The trainees of the 509th Composite Group had to be the best of the best. If a pilot was “good,” he was selected to go to Utah to train in B-29s; but overall, simply being “good” didn’t make the cut. Many pilots for the B-29 were intensely trained, and the training required perfectionism, precision, and accuracy, and many failed the program. But all that training in intensity and secrecy was for what? All pilots wanted to fly B-29s; however, none of the trainees knew what missions they were training for. The aircrews took orders, “After a simulated bomb run, make a fast turn. Angle of bank, 60 degrees plus. Amount of turn, 150 degrees. Time for turning, 28 seconds. Keep practicing it… What we learn in Utah may end the war.”5 Brutal standards required them to bank at speeds of 215 miles per hour, a turn so tight that a wing could snap off the aircraft. These were the strict procedures for dropping a top-secret nuclear weapon and still escape its shock waves. This two-million-dollar project could not afford any mistakes.6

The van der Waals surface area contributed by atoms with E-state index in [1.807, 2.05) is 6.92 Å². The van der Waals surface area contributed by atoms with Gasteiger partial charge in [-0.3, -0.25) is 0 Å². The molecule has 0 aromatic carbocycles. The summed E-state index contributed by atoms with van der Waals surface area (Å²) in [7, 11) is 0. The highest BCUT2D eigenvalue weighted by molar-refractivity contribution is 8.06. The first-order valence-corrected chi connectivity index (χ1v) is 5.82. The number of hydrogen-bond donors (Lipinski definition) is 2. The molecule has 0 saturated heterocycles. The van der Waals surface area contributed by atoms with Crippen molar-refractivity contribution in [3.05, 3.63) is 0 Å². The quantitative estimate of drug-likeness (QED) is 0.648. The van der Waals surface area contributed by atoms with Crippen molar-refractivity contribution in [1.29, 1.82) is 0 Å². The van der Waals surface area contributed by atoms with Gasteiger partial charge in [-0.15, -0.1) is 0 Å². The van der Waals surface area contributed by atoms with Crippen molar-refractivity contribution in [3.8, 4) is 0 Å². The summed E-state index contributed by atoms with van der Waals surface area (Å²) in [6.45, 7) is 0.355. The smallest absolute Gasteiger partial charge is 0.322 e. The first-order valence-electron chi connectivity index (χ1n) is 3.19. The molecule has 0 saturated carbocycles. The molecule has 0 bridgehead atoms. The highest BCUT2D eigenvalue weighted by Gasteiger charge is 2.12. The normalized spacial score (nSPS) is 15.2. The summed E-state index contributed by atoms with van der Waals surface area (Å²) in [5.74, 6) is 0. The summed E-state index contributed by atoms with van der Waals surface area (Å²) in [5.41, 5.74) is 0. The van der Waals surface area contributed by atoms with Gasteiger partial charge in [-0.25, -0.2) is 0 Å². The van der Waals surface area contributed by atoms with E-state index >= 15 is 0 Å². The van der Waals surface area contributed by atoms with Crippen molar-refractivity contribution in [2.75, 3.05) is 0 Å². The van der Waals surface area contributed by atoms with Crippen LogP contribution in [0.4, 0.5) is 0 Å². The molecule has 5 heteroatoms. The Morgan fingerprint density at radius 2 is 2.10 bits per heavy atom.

The Project Manhattan was so secretive that just two days before the scheduled attack, General Douglas MacArthur, Supreme Commander of Allied Forces in the Pacific, (SCAP), was informed about the atomic bomb and the decision to use it. SCAP is the commander that controlled and kept tabs on Japanese forces, air, sea, and land.7 The top-secret information began to spill out days before the mission. “On August 5th crews were shown photographs of the test explosion in New Mexico…. Anti-glare goggles were issued but the true nature of the bomb was not revealed.”8 Three B-29s took off from Tinian Island Japan at 2:30 am on August 5th; Colonel Paul Tibbets was piloting the Enola Gay carrying “Little Boy,” the first atomic bomb to be dropped; Chuck Sween’s crew were the blast-measuring and data-collection crew; and George Marquart piloted the camera crew. Once the Enola Gay was at cruising altitude, Colonel Tibbets revealed the mission to his crew and informed them what lied in the belly of the aircraft. They listened and patiently were left with their thoughts. “I didn’t know size or shape or weight of an atomic bomb or how it would drop. We wanted to end the war, but we hoped that the end wouldn’t catch us…in a B-29 crumpled like a tinfoil gum wrapper.”9 This was new technology and it was a lot to take in, due to it never having been done before. The suspense grew heavier as they flew closer toward their target.